On Flagpoles: The Bach’s Pete Douglas Tells Me What’s Waving Over the Jazz House

More than 20 years ago I sought out the very opinionated Pete Douglas, the man behind the world class jazz house Bach Dancing & Dynamite Society in Miramar. The BD&DS overlooks the Pacific Ocean and it’s a wonderful place to spend a Sunday afternoon.
Pete, I said, tell me about flagpoles. He had one in front of the BD&DS; he liked to display the flag that most represented the musical artist he was showcasing at the jazz house on Sunday afternoons.

Classic Pete Douglas, in attire and pose, his usual laid-back self, talking to me about flags (and in an upcoming post, about wrinkles on women).

June: What do you think about flagpoles?

Pete: I think peopole should really get into flagpoles. Mine is a simple, common flagpole but I intend to buy one with cross bows so I can fly one flag up and two flags across.

June: When do you raise the flag? Is there a ritual involved?

Pete: No ritual. But sometime before a Sunday afternoon jazza concert or a Friday evening classical concert, I raise the appropriate flag. For instance, when the Woody Shaw Quintet played, the Kenya flag waved in the breeze and when the Israel Piano trio appeared, the musicians were happy to see the Israeli flag.

Once, he told me, when he was feuding with a lady friend, he raised the Uganda flag, although he claims he didn’t do so “consciouslyâ€?.

The history of the BD&DS flagpiole goes back to 1962. Douglas was sitting in front of his place in Miramar Beach when he saw ‘Bob the Woodcutter’ drive by with a long eucalyptus tree trunk in his pick-up truck. There were lots of aptly named characters living on the Coastside then. Pete saw the tree and in his mind he saw the perfect flagpole.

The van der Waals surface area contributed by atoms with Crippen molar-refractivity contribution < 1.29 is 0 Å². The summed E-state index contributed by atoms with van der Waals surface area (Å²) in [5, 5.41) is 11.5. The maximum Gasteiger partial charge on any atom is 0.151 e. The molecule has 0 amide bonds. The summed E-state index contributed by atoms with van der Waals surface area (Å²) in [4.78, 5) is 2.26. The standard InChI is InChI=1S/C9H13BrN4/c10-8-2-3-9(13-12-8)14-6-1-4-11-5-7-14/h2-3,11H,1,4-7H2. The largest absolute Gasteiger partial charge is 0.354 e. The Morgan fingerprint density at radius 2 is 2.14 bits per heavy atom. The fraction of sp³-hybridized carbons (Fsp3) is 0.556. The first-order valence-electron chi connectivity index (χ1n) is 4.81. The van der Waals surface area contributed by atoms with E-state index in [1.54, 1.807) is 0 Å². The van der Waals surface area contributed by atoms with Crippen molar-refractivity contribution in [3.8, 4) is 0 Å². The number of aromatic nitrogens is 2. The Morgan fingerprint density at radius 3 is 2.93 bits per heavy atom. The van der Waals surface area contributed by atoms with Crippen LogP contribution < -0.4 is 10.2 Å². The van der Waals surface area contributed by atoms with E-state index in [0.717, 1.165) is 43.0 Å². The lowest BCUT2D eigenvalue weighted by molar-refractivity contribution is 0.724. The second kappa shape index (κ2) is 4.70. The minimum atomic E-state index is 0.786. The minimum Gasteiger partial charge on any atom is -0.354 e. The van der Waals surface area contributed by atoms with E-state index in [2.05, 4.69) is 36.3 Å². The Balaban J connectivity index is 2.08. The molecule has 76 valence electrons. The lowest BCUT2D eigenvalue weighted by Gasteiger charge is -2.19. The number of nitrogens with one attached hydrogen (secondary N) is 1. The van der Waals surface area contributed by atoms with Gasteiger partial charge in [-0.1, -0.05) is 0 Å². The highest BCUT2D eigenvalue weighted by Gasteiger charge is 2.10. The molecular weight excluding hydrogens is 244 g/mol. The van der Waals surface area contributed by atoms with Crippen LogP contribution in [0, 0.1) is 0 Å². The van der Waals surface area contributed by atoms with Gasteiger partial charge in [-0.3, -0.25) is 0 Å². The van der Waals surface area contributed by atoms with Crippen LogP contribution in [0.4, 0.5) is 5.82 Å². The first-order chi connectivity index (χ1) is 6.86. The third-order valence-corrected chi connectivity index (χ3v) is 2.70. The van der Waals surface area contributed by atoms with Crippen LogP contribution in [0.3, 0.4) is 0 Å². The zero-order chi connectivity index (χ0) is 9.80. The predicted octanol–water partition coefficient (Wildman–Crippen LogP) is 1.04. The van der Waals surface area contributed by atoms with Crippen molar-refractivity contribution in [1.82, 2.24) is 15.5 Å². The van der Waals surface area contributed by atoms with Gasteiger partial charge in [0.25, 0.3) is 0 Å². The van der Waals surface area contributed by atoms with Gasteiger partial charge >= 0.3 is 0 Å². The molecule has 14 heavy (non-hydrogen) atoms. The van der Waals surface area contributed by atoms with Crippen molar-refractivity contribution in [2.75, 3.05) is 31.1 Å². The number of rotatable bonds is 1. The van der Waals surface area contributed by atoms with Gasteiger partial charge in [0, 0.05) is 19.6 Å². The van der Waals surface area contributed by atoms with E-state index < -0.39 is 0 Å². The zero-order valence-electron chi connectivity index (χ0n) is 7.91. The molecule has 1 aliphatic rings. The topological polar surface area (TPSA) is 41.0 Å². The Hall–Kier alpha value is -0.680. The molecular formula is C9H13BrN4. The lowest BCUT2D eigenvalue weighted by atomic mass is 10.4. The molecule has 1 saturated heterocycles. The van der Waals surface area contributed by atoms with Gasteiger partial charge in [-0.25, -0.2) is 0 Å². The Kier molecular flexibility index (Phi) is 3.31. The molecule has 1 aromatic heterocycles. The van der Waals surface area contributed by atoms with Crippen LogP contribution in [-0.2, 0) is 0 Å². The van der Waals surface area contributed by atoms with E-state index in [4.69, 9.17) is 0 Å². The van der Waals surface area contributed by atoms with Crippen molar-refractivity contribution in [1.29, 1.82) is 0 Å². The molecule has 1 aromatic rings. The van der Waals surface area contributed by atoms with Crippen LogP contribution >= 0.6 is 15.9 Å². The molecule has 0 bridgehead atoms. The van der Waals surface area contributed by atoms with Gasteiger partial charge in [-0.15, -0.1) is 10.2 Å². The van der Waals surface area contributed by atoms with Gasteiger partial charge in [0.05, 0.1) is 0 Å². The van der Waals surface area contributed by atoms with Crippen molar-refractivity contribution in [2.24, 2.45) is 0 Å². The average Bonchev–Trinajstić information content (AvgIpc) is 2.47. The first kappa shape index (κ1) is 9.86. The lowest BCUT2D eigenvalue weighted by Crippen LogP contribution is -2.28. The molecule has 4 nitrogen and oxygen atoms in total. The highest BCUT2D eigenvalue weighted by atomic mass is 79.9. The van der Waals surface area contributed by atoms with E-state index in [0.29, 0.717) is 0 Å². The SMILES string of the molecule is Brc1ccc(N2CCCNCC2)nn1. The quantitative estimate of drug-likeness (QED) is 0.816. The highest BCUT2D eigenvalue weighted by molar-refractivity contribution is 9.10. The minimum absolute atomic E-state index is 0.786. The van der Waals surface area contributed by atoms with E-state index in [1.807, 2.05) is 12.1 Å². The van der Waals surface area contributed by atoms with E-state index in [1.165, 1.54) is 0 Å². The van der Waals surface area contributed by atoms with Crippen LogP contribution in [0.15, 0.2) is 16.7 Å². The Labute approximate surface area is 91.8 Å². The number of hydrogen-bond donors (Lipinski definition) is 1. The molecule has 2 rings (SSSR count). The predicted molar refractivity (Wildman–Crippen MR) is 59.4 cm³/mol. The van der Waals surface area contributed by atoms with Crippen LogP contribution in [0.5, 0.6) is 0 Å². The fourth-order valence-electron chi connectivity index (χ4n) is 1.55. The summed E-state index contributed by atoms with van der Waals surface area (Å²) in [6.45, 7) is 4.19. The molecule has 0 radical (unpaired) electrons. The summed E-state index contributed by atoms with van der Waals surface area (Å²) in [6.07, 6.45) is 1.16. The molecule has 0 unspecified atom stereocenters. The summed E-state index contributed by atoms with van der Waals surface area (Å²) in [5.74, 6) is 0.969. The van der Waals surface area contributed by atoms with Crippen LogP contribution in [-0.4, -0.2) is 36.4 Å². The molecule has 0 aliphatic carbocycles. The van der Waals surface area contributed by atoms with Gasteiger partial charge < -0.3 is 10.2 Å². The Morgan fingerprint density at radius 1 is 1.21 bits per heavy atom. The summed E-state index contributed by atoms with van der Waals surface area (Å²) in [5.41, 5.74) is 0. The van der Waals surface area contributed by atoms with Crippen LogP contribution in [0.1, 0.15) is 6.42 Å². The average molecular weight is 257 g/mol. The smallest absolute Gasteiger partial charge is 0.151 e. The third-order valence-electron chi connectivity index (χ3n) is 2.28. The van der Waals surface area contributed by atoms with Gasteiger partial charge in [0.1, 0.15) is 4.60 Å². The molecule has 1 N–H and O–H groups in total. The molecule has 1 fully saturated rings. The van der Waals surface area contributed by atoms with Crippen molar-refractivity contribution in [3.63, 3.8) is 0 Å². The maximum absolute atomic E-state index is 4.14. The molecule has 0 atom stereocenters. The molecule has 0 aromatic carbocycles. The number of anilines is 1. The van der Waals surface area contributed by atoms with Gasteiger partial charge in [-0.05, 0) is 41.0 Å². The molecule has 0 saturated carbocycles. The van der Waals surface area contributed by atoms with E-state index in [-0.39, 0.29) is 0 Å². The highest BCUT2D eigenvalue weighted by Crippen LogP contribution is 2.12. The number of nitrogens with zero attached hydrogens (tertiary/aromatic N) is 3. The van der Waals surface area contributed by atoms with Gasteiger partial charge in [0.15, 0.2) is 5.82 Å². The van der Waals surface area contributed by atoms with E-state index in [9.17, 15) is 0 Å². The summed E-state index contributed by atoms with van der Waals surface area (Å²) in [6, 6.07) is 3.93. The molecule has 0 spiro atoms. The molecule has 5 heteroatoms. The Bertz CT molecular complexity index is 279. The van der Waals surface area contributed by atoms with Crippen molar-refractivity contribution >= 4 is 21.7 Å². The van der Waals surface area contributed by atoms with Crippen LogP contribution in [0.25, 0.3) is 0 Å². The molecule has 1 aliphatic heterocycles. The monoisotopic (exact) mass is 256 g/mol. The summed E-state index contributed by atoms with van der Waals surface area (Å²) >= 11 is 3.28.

Pete called to Bob. Pointing at the ecucalyptus, he said, “What are doing with that?â€? Before Bob could answer, Pete said, â€? I’ll buy it.â€?

Douglas was so anxious to put something on the flagpole thaqt he raised a red curtain. For a moment he had forgotten that he’d been a “curiosityâ€? in Half Moon Bay since arriving in the late 1950’s, as that man with a reputation for being “a liberal beatnikâ€?.

When certain neighbors saw the red curtain hanging on the new flagpole Pete said, “I was reported to the American Legion for suspicion of flying a Communist flag,â€?

The red curtain was the beginning of the Douglas Flag Collection which grew to include flags from 32 countries as well as the Revolutionary flag and some state flags.

Pete: My flag collection stems from my attitude of a cooperative world and mutual respect for each other’s culture. Politics and national attitudes asisde I pick a flag on the basis of interest and beauty.

June: What’s your favorite flag?

Pete: Arizona. It’s one of the most symbolic looking flags. Sandy yellow with a sunburst–and Indian sunburst design. Another favorite is the Turkish flag. It’s solid red with a half moon and a star, and the Kenya flag, a shield with spears.

June: Are you going to get more flags?

Pete: I can’t wait to get more flags. I want to get thaat pole so I can fly three plags. Then we really can get things going.